This is especially pertinent for Sue or any SMSF trustee considering locking in a tax liability. If it’s likely that more of the SMSF will be in the tax-free pension phase in the future, taking up the CGT relief may not provide much benefit.
The level of unrealised gains in the SMSF and the outlook for the underlying investment portfolio should also be considered. It’s also important to be practical, particularly about potential timing of asset sales. It may not be realistic to defer a sale until the SMSF is in a more favourable tax environment. The longer the wait, the more risk other factors may impact the plan, for example, fluctuations in investment markets or changes to your personal situation.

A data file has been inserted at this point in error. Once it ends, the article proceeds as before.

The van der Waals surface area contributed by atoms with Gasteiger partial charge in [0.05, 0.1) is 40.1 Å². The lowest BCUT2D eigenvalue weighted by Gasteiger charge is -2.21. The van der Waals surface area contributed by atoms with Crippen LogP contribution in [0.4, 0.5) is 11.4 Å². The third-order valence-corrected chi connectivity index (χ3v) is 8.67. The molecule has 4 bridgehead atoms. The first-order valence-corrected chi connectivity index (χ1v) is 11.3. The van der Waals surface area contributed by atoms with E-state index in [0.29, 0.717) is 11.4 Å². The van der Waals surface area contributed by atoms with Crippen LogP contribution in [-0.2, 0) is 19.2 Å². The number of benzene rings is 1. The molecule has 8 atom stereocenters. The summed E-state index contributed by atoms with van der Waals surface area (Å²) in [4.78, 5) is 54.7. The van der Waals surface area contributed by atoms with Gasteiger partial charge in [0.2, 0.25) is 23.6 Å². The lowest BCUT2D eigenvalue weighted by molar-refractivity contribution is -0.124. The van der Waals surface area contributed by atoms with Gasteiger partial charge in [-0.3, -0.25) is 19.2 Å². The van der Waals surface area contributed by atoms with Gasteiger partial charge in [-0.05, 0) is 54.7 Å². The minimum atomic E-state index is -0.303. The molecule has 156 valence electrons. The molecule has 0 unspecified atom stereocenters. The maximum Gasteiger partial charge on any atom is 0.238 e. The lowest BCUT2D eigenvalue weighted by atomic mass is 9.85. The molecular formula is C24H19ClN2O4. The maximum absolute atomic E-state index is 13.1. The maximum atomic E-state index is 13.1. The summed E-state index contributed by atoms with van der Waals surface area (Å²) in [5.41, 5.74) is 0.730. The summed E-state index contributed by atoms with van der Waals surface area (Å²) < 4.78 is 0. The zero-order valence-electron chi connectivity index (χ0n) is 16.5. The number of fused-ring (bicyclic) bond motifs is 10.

Your choice to take up CGT relief is only available for the 2016–17 financial year
As actual 30 June 2017 market values are required to undertake the calculations, your election to take up the CGT relief offer can only be made from 1 July 2017, and must be completed prior to lodging your SMSF tax return with the Australian Tax Office by their stipulated due date. Strict eligibility criteria apply including that CGT relief is not available on assets purchased after 9 November 2016. Further, if you do choose to take up CGT relief, that investment won’t be eligible to use the CGT discount until after 1 July 2018. As it is an irrevocable decision, it’s vital to consider all the risks and potential outcomes before finalising your choice.
This insight may contain general financial advice and was prepared without taking into account your objectives, financial situation or needs. Before acting on any advice, you should consider whether the advice is appropriate to you. Seeking professional personal advice is always highly recommended. Any forward looking statements are based on current expectations at the time of writing. No assurance can be given that such expectations will prove to be correct.